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Experts seek review, sustainability measures as airports reopen Friday

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Lagos airport. Photo: CNN

Aviation stakeholders have urged the Federal Government to constitute a committee to review the aviation sector and its sustainability in the coronavirus era.

The experts, under the aegis of the Aviation Safety Round Table Initiative (ASRTI), said the call aligns with the need to chart a path to a new financial and safety demands in the sector, especially as the international airports may reopen Friday.

The Federal Government’s March 21 closure and another two weeks extension placed on Murtala Muhammed International Airport, Lagos (DNMM), Nnamdi Azikwe International Airport, Abuja (DNAA), Mallam Aminu Kano International Airport, Kano ( DNKN), Port Harcourt International Airport, Omagwa, Port Harcourt (DNPO) and Akanu Ibiam International Airport, Enugu (DNEN), will elapse Thursday, May 7, 2020.

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President of the ASRTI, Gbenga Olowo, said the sector required more initiatives than just reopening the airports.

Olowo said a committee should be constituted by Aviation Minister to review the practicality of the sector and its survival.

He said efforts must be made to open the airspace and borders all together at once to stimulate commerce and traffic flow, failure of which connecting economies and early recovery by the airlines will be very difficult if not impossible.

In the area of financial support, he agrees with the earlier suggestions by American/Nigeria Chamber of Commerce, adding that the same measures should be extended to reboot the air travel sector.

The chamber had earlier advocated that Nigerian businesses that are five years old and above should be allowed to draw up to a maximum of 20 per cent of their three-year average annual turnovers as a loan, at a five per cent interest rate with a one-year moratorium within seven days after the lockdown is lifted, using their businesses as collateral.

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Olowo noted that when China became serious about transformation, Chinese businesses got cheap loans of five per cent within 72 hours of submitting their loan applications.

In addition, he called for a 50 per cent salary-subvention for three months from the government for all Nigerians working in corporate organisations.

“The Central Bank of Nigeria (CBN) should mandate commercial banks to extend the moratorium on the existing business loans that have fallen due by adding one more year without penalties.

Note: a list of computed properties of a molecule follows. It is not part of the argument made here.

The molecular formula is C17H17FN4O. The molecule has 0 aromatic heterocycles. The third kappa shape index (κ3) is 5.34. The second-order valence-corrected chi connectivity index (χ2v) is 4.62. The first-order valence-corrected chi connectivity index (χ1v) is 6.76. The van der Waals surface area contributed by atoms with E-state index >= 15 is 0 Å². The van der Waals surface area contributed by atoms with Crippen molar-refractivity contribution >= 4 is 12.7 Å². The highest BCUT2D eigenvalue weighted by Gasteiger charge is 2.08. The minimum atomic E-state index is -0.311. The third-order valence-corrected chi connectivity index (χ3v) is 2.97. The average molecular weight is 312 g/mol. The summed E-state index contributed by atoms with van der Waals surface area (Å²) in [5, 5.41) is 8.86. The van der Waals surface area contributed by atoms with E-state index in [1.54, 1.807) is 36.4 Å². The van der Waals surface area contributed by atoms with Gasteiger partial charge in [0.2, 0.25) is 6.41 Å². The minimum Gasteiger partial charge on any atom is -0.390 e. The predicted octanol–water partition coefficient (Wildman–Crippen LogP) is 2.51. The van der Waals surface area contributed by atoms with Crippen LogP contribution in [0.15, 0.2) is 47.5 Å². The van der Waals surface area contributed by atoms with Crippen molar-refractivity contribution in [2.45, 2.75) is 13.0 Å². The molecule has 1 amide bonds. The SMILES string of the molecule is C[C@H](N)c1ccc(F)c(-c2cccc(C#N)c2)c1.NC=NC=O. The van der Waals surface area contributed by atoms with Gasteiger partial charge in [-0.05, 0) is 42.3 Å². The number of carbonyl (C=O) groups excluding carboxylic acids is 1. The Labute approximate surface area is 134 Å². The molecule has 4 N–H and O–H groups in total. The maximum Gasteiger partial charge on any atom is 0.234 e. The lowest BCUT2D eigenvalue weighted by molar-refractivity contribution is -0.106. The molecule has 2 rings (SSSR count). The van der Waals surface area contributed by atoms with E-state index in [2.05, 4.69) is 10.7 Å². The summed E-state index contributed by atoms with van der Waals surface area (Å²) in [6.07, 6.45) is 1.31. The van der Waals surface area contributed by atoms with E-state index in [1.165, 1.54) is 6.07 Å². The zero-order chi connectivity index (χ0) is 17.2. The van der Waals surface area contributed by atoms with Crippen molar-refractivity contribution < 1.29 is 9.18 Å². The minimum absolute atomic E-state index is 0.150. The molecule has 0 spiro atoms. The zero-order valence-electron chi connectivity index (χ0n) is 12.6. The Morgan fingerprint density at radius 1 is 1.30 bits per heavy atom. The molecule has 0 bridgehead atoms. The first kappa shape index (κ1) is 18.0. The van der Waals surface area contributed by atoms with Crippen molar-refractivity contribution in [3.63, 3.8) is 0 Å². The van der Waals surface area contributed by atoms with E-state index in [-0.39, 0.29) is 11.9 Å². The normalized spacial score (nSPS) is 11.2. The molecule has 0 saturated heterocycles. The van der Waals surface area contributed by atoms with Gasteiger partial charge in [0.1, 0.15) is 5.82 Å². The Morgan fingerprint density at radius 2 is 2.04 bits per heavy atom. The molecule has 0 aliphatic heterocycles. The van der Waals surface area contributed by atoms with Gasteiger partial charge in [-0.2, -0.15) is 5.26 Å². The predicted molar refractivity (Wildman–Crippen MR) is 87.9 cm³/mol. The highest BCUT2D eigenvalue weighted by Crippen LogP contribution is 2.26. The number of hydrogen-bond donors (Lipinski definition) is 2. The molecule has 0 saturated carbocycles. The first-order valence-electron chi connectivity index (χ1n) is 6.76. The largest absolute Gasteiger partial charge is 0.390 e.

“(The bank should) raise $50 billion from what I call Africa Diaspora Investment Fund (ADIF). Interest on savings on fixed deposit has evaporated in some developed economies. Indeed, negative interest in some countries like Switzerland.

“Therefore, an interest rate of three per cent for the Diaspora investors will be sweet music to their ears. $50 billion can be raised from 10 million Africans in the Diaspora investing an average of $5000.

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“This is better than the China or International Monetary Fund’s (IMF) money with their impossible conditionality. AfDB can be called upon to play the midwifery role.”

Aviation Security Consultant, Group Capt. John Ojikutu (rtd), said flight operations should resume after the ease of restriction, only if the airlines, the Federal Airports Authority of Nigeria (FAAN) and the Nigerian Civil Aviation Authority (NCAA) have sufficiently prepared themselves, and in compliance with the flight safety international guidance materials too.

He said the way out for the government to revamp the industry was to give a reduction of concessions’ charges on the services provided by its service providers.

He added that airports should be graded into four according to their level of importance to passengers and air traffic, while changes on landing and parking should be reduced accordingly.

“Multiple destinations given to the foreign airlines, which encroach into the domestic routes and the domestic airlines’ market, should be reduced for the benefits of the domestic airlines.

“It will take a long while to get passenger traffic to the level it was before the pandemic, therefore, the airlines too should begin to look into local cargo operations while government should include cabotage laws into the proposed review of the civil aviation act to enable the domestic airlines to go into international cargo operations.”

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